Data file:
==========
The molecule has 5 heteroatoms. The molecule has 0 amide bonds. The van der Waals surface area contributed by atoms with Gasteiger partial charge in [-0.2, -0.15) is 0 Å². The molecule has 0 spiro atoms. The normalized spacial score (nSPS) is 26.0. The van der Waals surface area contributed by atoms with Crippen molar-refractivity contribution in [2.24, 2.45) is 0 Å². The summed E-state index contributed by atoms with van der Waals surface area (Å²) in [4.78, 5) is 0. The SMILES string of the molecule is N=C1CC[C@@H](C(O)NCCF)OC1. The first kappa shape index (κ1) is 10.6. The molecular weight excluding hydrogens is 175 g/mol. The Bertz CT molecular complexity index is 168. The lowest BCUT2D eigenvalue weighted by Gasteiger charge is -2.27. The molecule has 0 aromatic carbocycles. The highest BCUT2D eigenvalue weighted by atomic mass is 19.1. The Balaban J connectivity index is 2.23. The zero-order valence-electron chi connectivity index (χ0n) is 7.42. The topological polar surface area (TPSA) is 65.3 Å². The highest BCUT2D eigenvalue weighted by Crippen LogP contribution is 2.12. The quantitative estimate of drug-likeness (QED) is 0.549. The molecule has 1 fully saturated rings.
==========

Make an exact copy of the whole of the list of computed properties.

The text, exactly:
The molecule has 5 heteroatoms. The molecule has 0 amide bonds. The van der Waals surface area contributed by atoms with Gasteiger partial charge in [-0.2, -0.15) is 0 Å². The molecule has 0 spiro atoms. The normalized spacial score (nSPS) is 26.0. The van der Waals surface area contributed by atoms with Crippen molar-refractivity contribution in [2.24, 2.45) is 0 Å². The summed E-state index contributed by atoms with van der Waals surface area (Å²) in [4.78, 5) is 0. The SMILES string of the molecule is N=C1CC[C@@H](C(O)NCCF)OC1. The first kappa shape index (κ1) is 10.6. The molecular weight excluding hydrogens is 175 g/mol. The Bertz CT molecular complexity index is 168. The lowest BCUT2D eigenvalue weighted by Gasteiger charge is -2.27. The molecule has 0 aromatic carbocycles. The highest BCUT2D eigenvalue weighted by atomic mass is 19.1. The Balaban J connectivity index is 2.23. The zero-order valence-electron chi connectivity index (χ0n) is 7.42. The topological polar surface area (TPSA) is 65.3 Å². The highest BCUT2D eigenvalue weighted by Crippen LogP contribution is 2.12. The quantitative estimate of drug-likeness (QED) is 0.549. The molecule has 1 fully saturated rings.